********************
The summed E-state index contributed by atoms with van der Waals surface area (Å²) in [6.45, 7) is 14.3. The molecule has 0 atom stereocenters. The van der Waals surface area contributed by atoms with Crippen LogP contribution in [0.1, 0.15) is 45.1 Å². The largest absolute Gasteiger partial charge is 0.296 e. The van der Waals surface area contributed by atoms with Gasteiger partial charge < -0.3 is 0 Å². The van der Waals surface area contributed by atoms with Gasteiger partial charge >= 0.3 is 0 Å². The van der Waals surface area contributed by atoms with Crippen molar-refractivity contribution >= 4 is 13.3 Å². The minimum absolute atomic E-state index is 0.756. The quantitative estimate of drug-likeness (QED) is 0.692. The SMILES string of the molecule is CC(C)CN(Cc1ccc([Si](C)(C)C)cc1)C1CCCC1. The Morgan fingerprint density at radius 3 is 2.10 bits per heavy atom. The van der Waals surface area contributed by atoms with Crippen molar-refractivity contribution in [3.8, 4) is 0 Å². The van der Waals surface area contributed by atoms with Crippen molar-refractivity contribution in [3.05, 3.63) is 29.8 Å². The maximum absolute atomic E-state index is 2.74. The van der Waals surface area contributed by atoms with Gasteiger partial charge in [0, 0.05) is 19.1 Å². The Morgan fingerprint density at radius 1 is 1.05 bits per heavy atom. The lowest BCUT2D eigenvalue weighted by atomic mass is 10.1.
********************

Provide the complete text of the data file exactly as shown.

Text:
The summed E-state index contributed by atoms with van der Waals surface area (Å²) in [6.45, 7) is 14.3. The molecule has 0 atom stereocenters. The van der Waals surface area contributed by atoms with Crippen LogP contribution in [0.1, 0.15) is 45.1 Å². The largest absolute Gasteiger partial charge is 0.296 e. The van der Waals surface area contributed by atoms with Gasteiger partial charge < -0.3 is 0 Å². The van der Waals surface area contributed by atoms with Gasteiger partial charge >= 0.3 is 0 Å². The van der Waals surface area contributed by atoms with Crippen molar-refractivity contribution >= 4 is 13.3 Å². The minimum absolute atomic E-state index is 0.756. The quantitative estimate of drug-likeness (QED) is 0.692. The SMILES string of the molecule is CC(C)CN(Cc1ccc([Si](C)(C)C)cc1)C1CCCC1. The Morgan fingerprint density at radius 3 is 2.10 bits per heavy atom. The van der Waals surface area contributed by atoms with Crippen molar-refractivity contribution in [3.8, 4) is 0 Å². The van der Waals surface area contributed by atoms with Crippen molar-refractivity contribution in [3.05, 3.63) is 29.8 Å². The maximum absolute atomic E-state index is 2.74. The van der Waals surface area contributed by atoms with Gasteiger partial charge in [0, 0.05) is 19.1 Å². The Morgan fingerprint density at radius 1 is 1.05 bits per heavy atom. The lowest BCUT2D eigenvalue weighted by atomic mass is 10.1.